Jenkins Shared library

Subject: Need help loading specific functions from shared library in Jenkins pipeline

Dear @jenkins_community

I am currently working on a Jenkins pipeline and using a shared library that contains multiple functions. However, I only need to load and use a specific set of functions in my pipeline, not all of them.

Here is how I am currently loading the shared library in my Jenkinsfile:

library identifier: 'my-lib@param-sharedlibrary', retriever: modernSCM(
    [$class: 'GitSCMSource', remote: "URL", credentialsId: 'gitlab']),

Despite specifying the functions I need in the includes list, all functions from the shared library are still being loaded into my Jenkins pipeline, causing unnecessary clutter in the output.

Could someone please advise on the correct approach to loading only the specified functions from a shared library into a Jenkins pipeline? Any help or guidance would be greatly appreciated.

Thank you.

Sincerely,
Param Humbal

We use shared libraries and how things are loaded are indeed … unclear.

You are not sharing the structure of your library. One mistake we did in ours was to put all methods into a single vars/mylib.groovy file. In our pipelines we would then call mylib.myfunction(), etc…

Since then we have started work to slowly decentralize the methods and move them to their own groovy file.

We also moved more business logic inside the src/ folder but be aware that the code under src/ does not have access to global objects directly (for example the currentBuild object, or the env object, IIRC), but they can be passed around as arguments from the code under vars/.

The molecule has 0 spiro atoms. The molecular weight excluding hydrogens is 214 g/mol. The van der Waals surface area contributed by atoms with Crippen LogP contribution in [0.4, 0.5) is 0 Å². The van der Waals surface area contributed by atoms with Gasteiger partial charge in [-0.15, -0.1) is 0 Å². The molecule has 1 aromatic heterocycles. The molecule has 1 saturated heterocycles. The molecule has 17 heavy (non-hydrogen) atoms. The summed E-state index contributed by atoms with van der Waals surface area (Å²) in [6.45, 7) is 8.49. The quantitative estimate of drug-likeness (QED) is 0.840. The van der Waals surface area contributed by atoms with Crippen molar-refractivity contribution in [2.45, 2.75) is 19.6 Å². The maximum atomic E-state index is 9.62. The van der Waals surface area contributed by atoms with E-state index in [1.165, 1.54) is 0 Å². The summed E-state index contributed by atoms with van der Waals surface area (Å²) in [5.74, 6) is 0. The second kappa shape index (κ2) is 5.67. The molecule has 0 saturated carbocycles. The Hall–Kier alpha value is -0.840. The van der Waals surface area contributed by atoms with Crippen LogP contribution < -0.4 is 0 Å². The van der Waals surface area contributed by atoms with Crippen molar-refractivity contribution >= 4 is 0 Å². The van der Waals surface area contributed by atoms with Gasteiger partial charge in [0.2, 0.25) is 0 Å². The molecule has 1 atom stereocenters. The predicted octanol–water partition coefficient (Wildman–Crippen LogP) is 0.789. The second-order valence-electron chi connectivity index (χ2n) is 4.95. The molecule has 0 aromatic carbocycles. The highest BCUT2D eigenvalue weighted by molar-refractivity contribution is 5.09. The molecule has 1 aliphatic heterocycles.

An other thing we did is that we have different Jenkins instances for different purposes: CI vs CD, prod vs dev. Since some of these shared methods are only for CI we now have multiple libraries and we configured our jenkins instances to pull the libraries that make sense to them. This way CD pipelines do not pull the library for CI only and vice versa.

Finally, you might want to ensure that your vars/*groovy scripts do not have more business logic executed at import time than necessary. This means that your business logic should always be in methods with the def call(): method as the entry point, any other statement at the root level of the file will get executed when imported.